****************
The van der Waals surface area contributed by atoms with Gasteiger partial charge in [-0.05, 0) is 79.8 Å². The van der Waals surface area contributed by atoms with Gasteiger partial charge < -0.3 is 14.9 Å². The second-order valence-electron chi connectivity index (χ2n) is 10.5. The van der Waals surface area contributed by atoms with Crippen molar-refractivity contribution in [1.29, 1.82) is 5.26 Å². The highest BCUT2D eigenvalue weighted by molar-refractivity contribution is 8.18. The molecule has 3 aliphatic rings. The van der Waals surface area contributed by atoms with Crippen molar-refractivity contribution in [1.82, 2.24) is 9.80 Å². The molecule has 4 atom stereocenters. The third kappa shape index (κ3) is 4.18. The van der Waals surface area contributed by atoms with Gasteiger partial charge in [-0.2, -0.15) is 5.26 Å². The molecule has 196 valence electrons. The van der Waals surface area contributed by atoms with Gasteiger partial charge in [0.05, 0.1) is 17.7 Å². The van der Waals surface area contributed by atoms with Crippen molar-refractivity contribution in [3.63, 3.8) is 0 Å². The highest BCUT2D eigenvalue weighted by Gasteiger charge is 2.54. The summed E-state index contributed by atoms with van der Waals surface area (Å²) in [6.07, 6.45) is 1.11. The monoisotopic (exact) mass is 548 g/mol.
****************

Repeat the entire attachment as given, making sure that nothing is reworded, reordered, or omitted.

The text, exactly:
The van der Waals surface area contributed by atoms with Gasteiger partial charge in [-0.05, 0) is 79.8 Å². The van der Waals surface area contributed by atoms with Gasteiger partial charge < -0.3 is 14.9 Å². The second-order valence-electron chi connectivity index (χ2n) is 10.5. The van der Waals surface area contributed by atoms with Crippen molar-refractivity contribution in [1.29, 1.82) is 5.26 Å². The highest BCUT2D eigenvalue weighted by molar-refractivity contribution is 8.18. The molecule has 3 aliphatic rings. The van der Waals surface area contributed by atoms with Crippen molar-refractivity contribution in [1.82, 2.24) is 9.80 Å². The molecule has 4 atom stereocenters. The third kappa shape index (κ3) is 4.18. The van der Waals surface area contributed by atoms with Gasteiger partial charge in [-0.2, -0.15) is 5.26 Å². The molecule has 196 valence electrons. The van der Waals surface area contributed by atoms with Gasteiger partial charge in [0.05, 0.1) is 17.7 Å². The van der Waals surface area contributed by atoms with Crippen molar-refractivity contribution in [3.63, 3.8) is 0 Å². The highest BCUT2D eigenvalue weighted by Gasteiger charge is 2.54. The summed E-state index contributed by atoms with van der Waals surface area (Å²) in [6.07, 6.45) is 1.11. The monoisotopic (exact) mass is 548 g/mol.